- The De Ritis Ratio: The Test of Time. [REVIEW]
- Clin Biochem Rev 2013 Nov; 34(3):117-130.
De Ritis described the ratio between the serum levels of aspartate transaminase (AST) and alanine transaminase (ALT) almost 50 years ago. While initially described as a characteristic of acute viral hepatitis where ALT was usually higher than AST, other authors have subsequently found it useful in alcoholic hepatitis, where AST is usually higher than ALT. These interpretations are far too simplistic however as acute viral hepatitis can have AST greater than ALT, and this can be a sign of fulminant disease, while alcoholic hepatitis can have ALT greater than AST when several days have elapsed since alcohol exposure. The ratio therefore represents the time course and aggressiveness of disease that would be predicted from the relatively short half-life of AST (18 h) compared to ALT (36 h). In chronic viral illnesses such as chronic viral hepatitis and chronic alcoholism as well as non-alcoholic fatty liver disease, an elevated AST/ALT ratio is predictive of long terms complications including fibrosis and cirrhosis. There are methodological issues, particularly whether or not pyridoxal phosphate is used in the transaminase assays, and although this can have specific effects when patient samples are deficient in this vitamin, these method differences generally have mild effects on the usefulness of the assays or the ratio. Ideally laboratories should be using pyridoxal phosphate supplemented assays in alcoholic, elderly and cancer patients who may be pyridoxine deplete. Ideally all laboratories reporting abnormal ALT should also report AST and calculate the De Ritis ratio because it provides useful diagnostic and prognostic information.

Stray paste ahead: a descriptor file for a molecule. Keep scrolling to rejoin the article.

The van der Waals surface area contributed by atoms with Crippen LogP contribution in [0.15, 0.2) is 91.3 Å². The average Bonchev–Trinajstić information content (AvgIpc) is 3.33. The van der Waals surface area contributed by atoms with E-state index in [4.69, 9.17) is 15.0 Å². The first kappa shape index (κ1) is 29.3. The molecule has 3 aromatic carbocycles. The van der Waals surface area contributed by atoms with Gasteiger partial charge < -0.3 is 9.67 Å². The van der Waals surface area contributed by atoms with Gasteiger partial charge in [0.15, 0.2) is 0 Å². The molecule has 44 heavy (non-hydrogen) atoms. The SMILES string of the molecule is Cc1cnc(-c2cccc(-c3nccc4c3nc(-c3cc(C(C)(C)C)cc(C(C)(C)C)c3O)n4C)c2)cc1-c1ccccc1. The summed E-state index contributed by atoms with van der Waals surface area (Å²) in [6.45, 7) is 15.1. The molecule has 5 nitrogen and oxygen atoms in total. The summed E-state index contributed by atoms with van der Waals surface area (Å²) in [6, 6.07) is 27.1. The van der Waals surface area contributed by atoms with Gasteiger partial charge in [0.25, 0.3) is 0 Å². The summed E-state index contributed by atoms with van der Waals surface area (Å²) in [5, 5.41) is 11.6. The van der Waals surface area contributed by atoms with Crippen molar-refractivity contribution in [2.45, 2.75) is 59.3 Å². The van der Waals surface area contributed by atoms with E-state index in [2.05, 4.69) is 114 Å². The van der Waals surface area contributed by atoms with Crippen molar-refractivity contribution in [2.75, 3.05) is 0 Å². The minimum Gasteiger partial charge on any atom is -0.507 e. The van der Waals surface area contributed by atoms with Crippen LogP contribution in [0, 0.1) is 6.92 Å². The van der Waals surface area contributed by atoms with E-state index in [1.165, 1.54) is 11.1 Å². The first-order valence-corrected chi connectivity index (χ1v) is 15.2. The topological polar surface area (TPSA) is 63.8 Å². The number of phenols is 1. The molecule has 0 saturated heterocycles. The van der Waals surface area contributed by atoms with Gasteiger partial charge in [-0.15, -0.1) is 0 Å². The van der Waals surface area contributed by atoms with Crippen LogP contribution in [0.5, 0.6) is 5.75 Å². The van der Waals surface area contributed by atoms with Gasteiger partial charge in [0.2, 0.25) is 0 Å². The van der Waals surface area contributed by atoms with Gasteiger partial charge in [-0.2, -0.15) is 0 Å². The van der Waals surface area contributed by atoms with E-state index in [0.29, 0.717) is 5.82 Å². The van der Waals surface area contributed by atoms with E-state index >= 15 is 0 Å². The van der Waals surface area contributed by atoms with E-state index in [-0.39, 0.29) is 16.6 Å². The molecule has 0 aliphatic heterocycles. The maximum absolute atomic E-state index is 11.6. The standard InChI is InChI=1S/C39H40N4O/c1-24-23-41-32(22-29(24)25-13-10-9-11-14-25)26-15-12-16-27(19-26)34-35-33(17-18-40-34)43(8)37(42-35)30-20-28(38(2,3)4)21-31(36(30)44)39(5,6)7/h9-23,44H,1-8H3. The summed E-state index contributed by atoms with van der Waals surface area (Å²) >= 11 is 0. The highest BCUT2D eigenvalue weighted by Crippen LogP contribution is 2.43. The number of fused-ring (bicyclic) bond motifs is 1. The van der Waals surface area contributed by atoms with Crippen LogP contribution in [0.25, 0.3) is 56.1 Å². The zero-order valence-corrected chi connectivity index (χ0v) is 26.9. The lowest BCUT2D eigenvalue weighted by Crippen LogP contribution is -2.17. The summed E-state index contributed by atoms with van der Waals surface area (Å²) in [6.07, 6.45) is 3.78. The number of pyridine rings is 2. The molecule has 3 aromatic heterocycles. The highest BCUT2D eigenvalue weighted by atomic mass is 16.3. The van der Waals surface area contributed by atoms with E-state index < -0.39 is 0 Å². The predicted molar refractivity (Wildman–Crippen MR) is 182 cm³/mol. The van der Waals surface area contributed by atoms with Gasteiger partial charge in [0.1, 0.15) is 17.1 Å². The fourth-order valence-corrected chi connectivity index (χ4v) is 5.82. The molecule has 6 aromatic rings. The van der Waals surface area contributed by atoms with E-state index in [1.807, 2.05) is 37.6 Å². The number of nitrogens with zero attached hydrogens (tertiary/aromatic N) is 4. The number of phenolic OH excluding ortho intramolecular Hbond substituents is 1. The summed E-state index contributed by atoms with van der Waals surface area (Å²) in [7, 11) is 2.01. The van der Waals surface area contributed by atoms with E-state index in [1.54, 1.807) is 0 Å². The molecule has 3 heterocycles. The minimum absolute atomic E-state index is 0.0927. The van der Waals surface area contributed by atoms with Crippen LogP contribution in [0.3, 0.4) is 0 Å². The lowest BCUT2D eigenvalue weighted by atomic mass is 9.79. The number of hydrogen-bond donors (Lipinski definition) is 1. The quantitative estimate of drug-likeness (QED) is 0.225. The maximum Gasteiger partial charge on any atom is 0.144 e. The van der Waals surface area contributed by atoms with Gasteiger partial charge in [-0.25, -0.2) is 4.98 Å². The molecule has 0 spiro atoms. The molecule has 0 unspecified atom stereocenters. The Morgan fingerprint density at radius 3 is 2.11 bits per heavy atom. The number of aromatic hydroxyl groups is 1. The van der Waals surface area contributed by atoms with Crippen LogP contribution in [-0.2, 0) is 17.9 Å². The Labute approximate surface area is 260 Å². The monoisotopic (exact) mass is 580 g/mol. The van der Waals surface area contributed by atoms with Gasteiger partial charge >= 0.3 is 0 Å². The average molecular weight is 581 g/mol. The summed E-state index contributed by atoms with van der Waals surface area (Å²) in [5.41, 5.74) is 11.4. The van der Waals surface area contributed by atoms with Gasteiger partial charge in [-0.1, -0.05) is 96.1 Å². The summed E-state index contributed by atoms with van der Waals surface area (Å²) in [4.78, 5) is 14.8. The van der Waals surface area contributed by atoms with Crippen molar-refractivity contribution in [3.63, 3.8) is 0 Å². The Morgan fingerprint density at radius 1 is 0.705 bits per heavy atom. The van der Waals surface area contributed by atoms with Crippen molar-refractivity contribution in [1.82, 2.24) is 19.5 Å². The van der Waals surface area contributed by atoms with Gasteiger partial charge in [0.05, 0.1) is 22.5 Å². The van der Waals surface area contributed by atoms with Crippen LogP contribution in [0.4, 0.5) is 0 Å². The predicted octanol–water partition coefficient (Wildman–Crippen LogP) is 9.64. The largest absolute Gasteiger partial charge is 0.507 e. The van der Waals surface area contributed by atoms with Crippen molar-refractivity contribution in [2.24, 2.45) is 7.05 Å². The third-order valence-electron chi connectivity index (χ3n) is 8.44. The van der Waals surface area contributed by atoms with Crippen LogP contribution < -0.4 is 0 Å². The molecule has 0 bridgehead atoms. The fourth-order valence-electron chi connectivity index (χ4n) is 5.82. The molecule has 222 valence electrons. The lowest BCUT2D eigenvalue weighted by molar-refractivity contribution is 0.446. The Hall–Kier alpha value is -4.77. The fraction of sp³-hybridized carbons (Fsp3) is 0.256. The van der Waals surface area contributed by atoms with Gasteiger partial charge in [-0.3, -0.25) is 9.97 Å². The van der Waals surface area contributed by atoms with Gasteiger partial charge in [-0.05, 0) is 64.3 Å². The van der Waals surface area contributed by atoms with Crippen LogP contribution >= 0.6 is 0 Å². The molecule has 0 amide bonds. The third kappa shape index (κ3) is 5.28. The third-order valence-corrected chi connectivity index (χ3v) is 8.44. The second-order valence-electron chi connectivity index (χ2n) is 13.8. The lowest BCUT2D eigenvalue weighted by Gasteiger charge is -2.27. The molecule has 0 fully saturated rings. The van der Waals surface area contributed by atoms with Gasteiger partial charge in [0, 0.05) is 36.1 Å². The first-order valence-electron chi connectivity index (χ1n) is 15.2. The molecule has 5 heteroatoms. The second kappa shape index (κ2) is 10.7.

- Adrenal Diagnostics: An Endocrinologist's Perspective focused on Hyperaldosteronism. [REVIEW]
- Clin Biochem Rev 2013 Nov; 34(3):111-116.
The era of sophisticated high resolution imaging with the consequent identification of previously unrecognised adrenal masses (adrenal incidentalomas), has emphasised the need for an appropriate biochemical approach to define adrenal function. The focus of this testing is on catecholamines from the adrenal medulla (testing that has been rendered relatively straightforward by plasma metanephrine measurements) and the physiological corticosteroids, cortisol and aldosterone, synthesised by the adrenal cortex. The diagnosis of hypercortisolism remains a challenge and has been extensively reviewed. In the context of hypertension and an adrenal incidentaloma, the exclusion of hyperaldosteronism has an importance beyond simple blood pressure control. This review focuses on the recommended approaches to both the diagnosis of hyperaldosteronism and the characterisation of its aetiology. Monogenetic causes of mineralocorticoid hypertension are discussed as are recent developments with respect to both the molecular aetiology and the differential diagnosis of aldosterone-producing adenomas.
- On-the-Job Evidence-Based Medicine Training for Clinician-Scientists of the Next Generation. [REVIEW]
- Clin Biochem Rev 2013 Aug; 34(2):93-103.